Teakwood-Sampson project



More stringent building codes and advancements in technology mean that new homes tend to be safer. Hard-wired smoke detectors, garage doors with infrared beams, air conditioners with environmentally-friendly coolants, and materials with fewer volatile organic compounds (VOCs) keep your family healthier and safer.  Safety is especially important when building near the coastline.  Designing and building a new custom home allows you to take advantage of the latest innovations in high-wind zone home design and construction.

Teakwood-Sampson project

Built to your standards not cookie Cutter


We build how you want it not a prefabbed home, we work with you every step of the way to make your dream your reality home. Whereas with your big box builders you end up with what everyone else has, choosing from a few floor plans with a few options.  Here at Teakwood we work with you and your lifestyle to design and build the home that work complement your living habits.  ‘Always drop your keys and coats as you come in the door… Let’s plan a cabinet to catch and organize them.’




Pre-owned homes can be modified to meet your standards, but each alteration will cost you.  While changing paint colors and cabinet hardware might not be a big deal, removing walls or laying down new hardwood floors definitely are.  For example, the average kitchen renovation costs between $40,000 and $60,000!  So it’s not unusual for a custom home to actually be more economical than an older home that requires extensive renovations and repairs.

Custom homes offer the latest designs and the safest construction methods, all tailored to your family’s lifestyle.  Why endure the stress and cost of renovations when you can enjoy a home that fits you like a fairytale glass slipper?

We’d love to talk with you about making that fairytale a reality.


Walls Walls Oh My !

Walls can fall into two categories:

  • Load Bearing: A load bearing wall bears a load from up above, usually another floor or roof load.
  • Non-Load Bearing:A non-load bearing wall is built independent of the main load bearing structure of the home. It can be either an interior or an exterior wall, depending on the framing design utilized.

The single most common material used in house framing in the United States is wood; however, steel and concrete are being used regionally. In Southern areas there will be concrete walls partly because of the hurricanes and termites. But most homes still use wood for two main reasons:

  • Wood’s availability.
  • Wood’s Workability.

Wooden Frame Construction

The most common wall built is the wooden frame construction.

  • The  bottom plateis the first portion of framing that sits right on top of the floor system, which is the part that needs to be drilled for anchor bolts that attach the house to the concrete foundation.
  • The studs are attached to the bottom They are specifically spaced and determined by your local building codes. Studs are the vertical walls — the “normal” walls of the house. Teakwood’s standard is 16” on center spacing of the studs. We use 2×4 as our standard as well, but often upgrade to 2×6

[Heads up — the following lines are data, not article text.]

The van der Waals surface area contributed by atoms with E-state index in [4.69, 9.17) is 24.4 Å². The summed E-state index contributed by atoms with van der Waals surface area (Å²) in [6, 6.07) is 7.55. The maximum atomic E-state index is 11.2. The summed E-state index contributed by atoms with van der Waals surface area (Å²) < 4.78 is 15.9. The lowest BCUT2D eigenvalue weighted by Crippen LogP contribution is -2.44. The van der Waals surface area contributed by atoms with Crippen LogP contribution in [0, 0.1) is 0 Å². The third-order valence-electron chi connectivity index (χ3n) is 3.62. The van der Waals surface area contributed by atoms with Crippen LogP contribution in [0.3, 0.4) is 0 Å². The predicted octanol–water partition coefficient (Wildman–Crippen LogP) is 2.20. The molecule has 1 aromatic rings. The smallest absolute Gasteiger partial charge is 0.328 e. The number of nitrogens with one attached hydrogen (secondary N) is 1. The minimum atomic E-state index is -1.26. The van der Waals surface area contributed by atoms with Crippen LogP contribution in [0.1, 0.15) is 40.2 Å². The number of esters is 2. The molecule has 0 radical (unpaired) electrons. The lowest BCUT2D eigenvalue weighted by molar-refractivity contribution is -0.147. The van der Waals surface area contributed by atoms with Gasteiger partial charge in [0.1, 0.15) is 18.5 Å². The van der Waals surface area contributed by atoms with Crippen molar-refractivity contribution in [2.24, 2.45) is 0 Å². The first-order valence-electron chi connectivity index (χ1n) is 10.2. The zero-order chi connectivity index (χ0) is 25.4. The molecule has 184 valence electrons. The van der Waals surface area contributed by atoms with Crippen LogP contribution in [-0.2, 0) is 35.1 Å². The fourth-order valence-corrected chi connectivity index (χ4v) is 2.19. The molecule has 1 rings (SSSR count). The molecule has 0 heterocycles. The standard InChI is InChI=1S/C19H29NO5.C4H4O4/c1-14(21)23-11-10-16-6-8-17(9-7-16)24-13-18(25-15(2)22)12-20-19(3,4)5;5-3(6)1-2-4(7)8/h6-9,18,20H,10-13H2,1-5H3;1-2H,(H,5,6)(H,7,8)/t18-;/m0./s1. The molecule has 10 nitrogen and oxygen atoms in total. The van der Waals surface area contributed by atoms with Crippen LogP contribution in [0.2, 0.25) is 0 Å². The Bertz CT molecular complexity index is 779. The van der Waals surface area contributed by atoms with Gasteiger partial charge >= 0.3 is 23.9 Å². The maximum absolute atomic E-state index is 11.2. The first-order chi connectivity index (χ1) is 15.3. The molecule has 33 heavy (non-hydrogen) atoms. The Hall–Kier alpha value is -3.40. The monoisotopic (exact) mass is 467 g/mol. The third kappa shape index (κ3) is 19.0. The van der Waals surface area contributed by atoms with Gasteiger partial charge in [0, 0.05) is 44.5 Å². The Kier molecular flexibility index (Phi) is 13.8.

Note: If you have a wall and a long-planned surface, the wall could tend to move outward and to flex. The structural integrity is preserved by using two top plates that are attached together, thereby creating a rim.  The top plates of intersecting walls are also tied in to provide greater rigidity.
  • Sheathing is applied to the exterior of the wall.  The sheathing provides rigidity to the wall segment was well as a sub surface for the exterior finish of the home.
  • The spaces where doors and windows sit are called rough openings. The rough openings have  additional framing at the top to support the load. These supports are called headers, jacks and cripples. Headers are horizontal supports and jacks or cripples run vertically.
    A header spans the top of a window, door, archway or walkway, and it preserves the structural integrity and distributes the weight across and to the sides of a framed rough opening. The header is usually two pieces of 2x lumber (with a plywood sandwiched between) for 2×4 walls the size of the header is determined by the load it is supporting from above.
    And the jack or cripple studs are the studs that transfer the load to the foundation.Now that pieces of a wall have been explained, it’s time to put them all together. Most often walls are assembled on the ground, and then tilted up into place as one single unit. Finally they are anchored to the floor system.
  • Once this process is completed throughout all the walls, the carpenters go through and straighten the walls and make sure they’re square and true.

Some of our clients have written scriptures on the wall

Past clients have created time capsules to leave in the wall cavity.

    • We can also future proof the build with features such As:
      1. Aging owner/Resident
      2. Extra fortification for cabinets
      3. Planning a door for a future addition, but install a window now.